Saturday, May 30, 2009

Chinese Weapon Engineering Textbooks

Just came back from a personal trip to Beijing. The bookstores there are very impressive. Of course they have the small hole-in-the-wall, mom-and-pop bookstores. The super-bookstores, though, are multi-story affairs. They have at least three floors dedicated to books, one or two floors for CDs and DVDs, and floor space for stationery and other products. The bookstore in Sidan district has 1.5 floors for consumer electronics, with a focus on electronic dictionaries. Each of these floors is about the size of a one-floor Barnes & Nobles. And these stores are all packed! The three super-stores I visited are all filled with people browsing and purchasing books. Even on a weekday during school hours the stores are still busy. I just don't know if I can go back to Barnes and Nobles anymore after this trip.

One particularly impressive area is in the engineering textbooks. As an engineer, I just had to go check that out. If you go to a Barnes & Nobles here in the states, you will find about 8 to 16 shelves (1-2 short aisles) for engineering, programming, and "technology" books. In the Beijing super stores, the engineering section takes up at least a quarter of a floor. Mechanical engineering itself takes up at least 8 shelves. Food processing/manufacturing takes up several shelves, too. Even weapons/military/aero/astro engineering has about 3 to 4 shelves, more if you include the shipbuilding shelves. Civil engineering and architecture/construction occupies half of the whole engineering section, which is notable from an American perspective, where the undergrad civil engineering departments are usually the small departments in the engineering schools (approx 10-20 students/class year).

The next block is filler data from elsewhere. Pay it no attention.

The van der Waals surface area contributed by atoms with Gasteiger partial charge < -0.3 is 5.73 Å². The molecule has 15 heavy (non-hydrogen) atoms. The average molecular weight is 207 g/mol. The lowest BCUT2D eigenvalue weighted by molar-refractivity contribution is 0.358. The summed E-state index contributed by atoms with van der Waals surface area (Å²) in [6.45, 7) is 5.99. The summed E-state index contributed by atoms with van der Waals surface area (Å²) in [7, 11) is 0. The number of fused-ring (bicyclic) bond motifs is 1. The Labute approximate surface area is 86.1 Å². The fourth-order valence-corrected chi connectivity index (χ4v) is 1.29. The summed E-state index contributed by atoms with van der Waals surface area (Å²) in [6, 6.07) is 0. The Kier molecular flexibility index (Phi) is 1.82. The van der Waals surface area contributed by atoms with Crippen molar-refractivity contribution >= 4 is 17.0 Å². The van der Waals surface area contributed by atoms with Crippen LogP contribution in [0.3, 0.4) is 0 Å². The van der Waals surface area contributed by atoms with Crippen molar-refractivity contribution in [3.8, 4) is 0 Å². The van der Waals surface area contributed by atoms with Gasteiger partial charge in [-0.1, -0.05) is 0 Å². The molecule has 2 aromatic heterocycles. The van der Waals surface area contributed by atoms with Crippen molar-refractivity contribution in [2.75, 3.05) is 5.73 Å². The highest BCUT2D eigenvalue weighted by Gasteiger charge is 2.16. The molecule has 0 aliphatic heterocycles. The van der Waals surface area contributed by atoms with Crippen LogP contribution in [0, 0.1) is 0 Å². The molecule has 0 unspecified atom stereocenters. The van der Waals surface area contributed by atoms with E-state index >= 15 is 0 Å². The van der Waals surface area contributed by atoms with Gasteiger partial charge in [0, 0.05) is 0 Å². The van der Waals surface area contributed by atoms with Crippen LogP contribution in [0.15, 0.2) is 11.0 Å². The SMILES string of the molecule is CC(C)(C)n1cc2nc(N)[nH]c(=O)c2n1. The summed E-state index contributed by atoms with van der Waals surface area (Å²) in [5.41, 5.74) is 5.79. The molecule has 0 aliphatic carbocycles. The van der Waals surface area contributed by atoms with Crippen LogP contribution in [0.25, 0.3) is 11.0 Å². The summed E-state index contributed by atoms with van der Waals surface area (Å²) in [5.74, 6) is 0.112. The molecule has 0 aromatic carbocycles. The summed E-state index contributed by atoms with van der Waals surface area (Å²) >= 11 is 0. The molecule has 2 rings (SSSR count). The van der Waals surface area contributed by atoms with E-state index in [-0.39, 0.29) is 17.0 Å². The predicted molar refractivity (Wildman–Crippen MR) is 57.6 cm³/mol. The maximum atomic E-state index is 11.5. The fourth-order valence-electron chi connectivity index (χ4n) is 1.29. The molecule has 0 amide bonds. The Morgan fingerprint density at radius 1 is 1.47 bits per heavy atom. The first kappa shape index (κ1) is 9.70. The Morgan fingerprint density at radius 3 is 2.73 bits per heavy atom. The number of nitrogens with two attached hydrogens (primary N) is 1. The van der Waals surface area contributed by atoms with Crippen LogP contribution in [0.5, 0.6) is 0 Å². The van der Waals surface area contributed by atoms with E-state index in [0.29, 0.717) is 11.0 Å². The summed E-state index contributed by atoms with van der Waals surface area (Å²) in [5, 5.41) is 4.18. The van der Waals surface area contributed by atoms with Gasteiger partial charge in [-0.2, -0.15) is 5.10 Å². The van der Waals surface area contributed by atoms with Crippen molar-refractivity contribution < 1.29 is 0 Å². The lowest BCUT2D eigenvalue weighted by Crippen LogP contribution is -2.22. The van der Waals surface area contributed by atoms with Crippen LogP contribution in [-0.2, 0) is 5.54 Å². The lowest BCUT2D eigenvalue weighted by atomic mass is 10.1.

The military engineering books seem good. You get some fluff there, like a "modern weapon catalog" that is the size of a pocket book, but the rest are pretty solid. I saw "Principles of Submarine Design", "Principles of Fire Control System Design", "Design of Automatic Firearms", and "Introduction to Propellant Design", to name a few. I flipped through these books and they all seemed to cover the basics, with plenty of equations to start component designs and instructions on how to make the design tradeoffs. Good textbooks. It is sad that books like these are not more accessible to the American public, or even the American engineering students.

Because of the current Chinese emphasis on space flights and ballistic missiles, rocketry is pretty big in the military/aero&astro engineering book section. The books cover all segments of rocket/missile design. They even have an "Artillery Rocket Design" translated from the original Russian textbook.

All in all, it was very impressive visiting these bookstores. They are definitely on the to-see list for anybody visiting Beijing.

Does any of you know how the bookstores are like in India's major cities? How are their engineering books selling?

PS: edited for grammar


Richard said...

This reply might be too late, since the post was made 2 years ago, so you might have been there already but indian book stores as I saw when i went there, dont tend to carry military engineering books. You can find the standard engineering textbooks, a lot of it in english, some of them translated from russian originals or written by indian or british authors. The translated from russian textbooks are quite good, if not a bit old, but highly rigorous. Indians are trying to promote engineering education so their engineering books are selling quite well, though I found the students are mostly focused in the textbooks, and military engineering books in the book stores are practically absent. Can you read chinese? the books you saw were they all in chinese as I am tempted to believe?

Jimmy said...

Thank you for the feedback, Richard. Beijing could be a bit unique because of the central place the PLA military-industrial complex has to the education/commerce/politics of China. On the other hand, the Indian defense establishment is a bit of a backwater compared to the commercial sector, so it's understandable they don't have that emphasis. Perhaps near HAL and DRDO locations you will find more of those military texts.

The books I saw in Beijing were all in Chinese. But if you wanted to buy Russian/English originals, where they exist, they probably could get them to you.

In general, bookstores only carries books that sell (at some point). It's nice to hear that Indians are buying lots of engineering books.